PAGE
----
Mixed greens with a fried-carrot topper

The greens were very standard. The only interesting part of the salad were the fried carrots-- they were simultaneously crunchy and chewy, as you might expect a fried carrot to be if you thought about it at all. The dressing was creamy and flavorful, but after the salad was gone, I was still pretty damn hungry. But that was a good thing-- I was saving room for dessert. Not at Sel de la Terre, although I assume their desserts are very good, but in a different sort of place. Stay tuned for more news on that...

I did make a visit to the bathroom, which was an incredibly soothing place. It felt like someone's home, which I'm sure was the point. Nicely done.

I could totally take a shower in here.

Sel de la Terre is a very expensive restaurant, although they didn't charge us any more for an extra-large salad and they also didn't charge for my mom's two club sodas. But when you're paying those prices (entrees hovered around the mid-high $20s/low $30s, and this is suburban Massachusetts), you expect spectacular food. There were too many lapses of service for it to be a real special-occasion restaurant, and while the food was good, it wasn't outstanding. Plus, the bread basket was a real let-down. As a result, Sel de la Terre clocks in at two Offset Spatulas.

Friday, May 23, 2008

...Dessert interlude...

After dinner last night, and after dinner tonight, my mother and I took a trip to one of my favorite places in the world: Dairy Queen. There is no DQ in Manhattan, so when I come home, I try to eat as much of it as possible. A small cup of chocolate-vanilla swirl will get the job done every time. So, so, SO earth-shatteringly, tongue-dancingly delicious.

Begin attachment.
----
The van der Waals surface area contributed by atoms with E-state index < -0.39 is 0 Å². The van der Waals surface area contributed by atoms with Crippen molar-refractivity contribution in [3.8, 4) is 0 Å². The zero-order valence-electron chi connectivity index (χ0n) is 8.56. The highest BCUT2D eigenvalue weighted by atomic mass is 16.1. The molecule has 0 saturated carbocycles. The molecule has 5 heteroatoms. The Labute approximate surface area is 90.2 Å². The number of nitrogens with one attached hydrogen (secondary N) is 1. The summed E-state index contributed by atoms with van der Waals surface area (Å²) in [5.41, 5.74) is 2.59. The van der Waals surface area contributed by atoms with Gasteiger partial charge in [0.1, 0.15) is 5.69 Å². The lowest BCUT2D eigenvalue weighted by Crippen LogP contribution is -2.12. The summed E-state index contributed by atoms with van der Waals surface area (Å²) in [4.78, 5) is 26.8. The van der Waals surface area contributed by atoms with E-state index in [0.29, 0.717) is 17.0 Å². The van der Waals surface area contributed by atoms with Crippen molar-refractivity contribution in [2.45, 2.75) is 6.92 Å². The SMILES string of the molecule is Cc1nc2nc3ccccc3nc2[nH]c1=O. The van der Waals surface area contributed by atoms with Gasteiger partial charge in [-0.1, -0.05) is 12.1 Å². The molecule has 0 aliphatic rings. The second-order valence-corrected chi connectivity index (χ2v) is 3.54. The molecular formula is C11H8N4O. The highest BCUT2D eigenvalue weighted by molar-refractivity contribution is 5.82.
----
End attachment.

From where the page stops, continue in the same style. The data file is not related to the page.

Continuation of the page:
It needs no introduction

If Dairy Queen were a real restaurant, I would give it a million Offset Spatulas.

Life with Food and Drink goes on vacation! First stop: Oishii

This being a delightful and much-needed three-day weekend, I took the opportunity to go home to visit my parents. "Home" (i.e., the place where I grew up) is Sudbury, Massachusetts, a suburb of Boston. I got in yesterday evening, and I requested one of my favorite places for dinner: Oishii Too Sushi Bar.

Oishii Sushi has another location in Brookline, closer to Boston, but this tiny sushi bar is all our own. It recently underwent a renovation, resulting in a restaurant that is much more comfortable than it used to be.

The somewhat unassuming entrance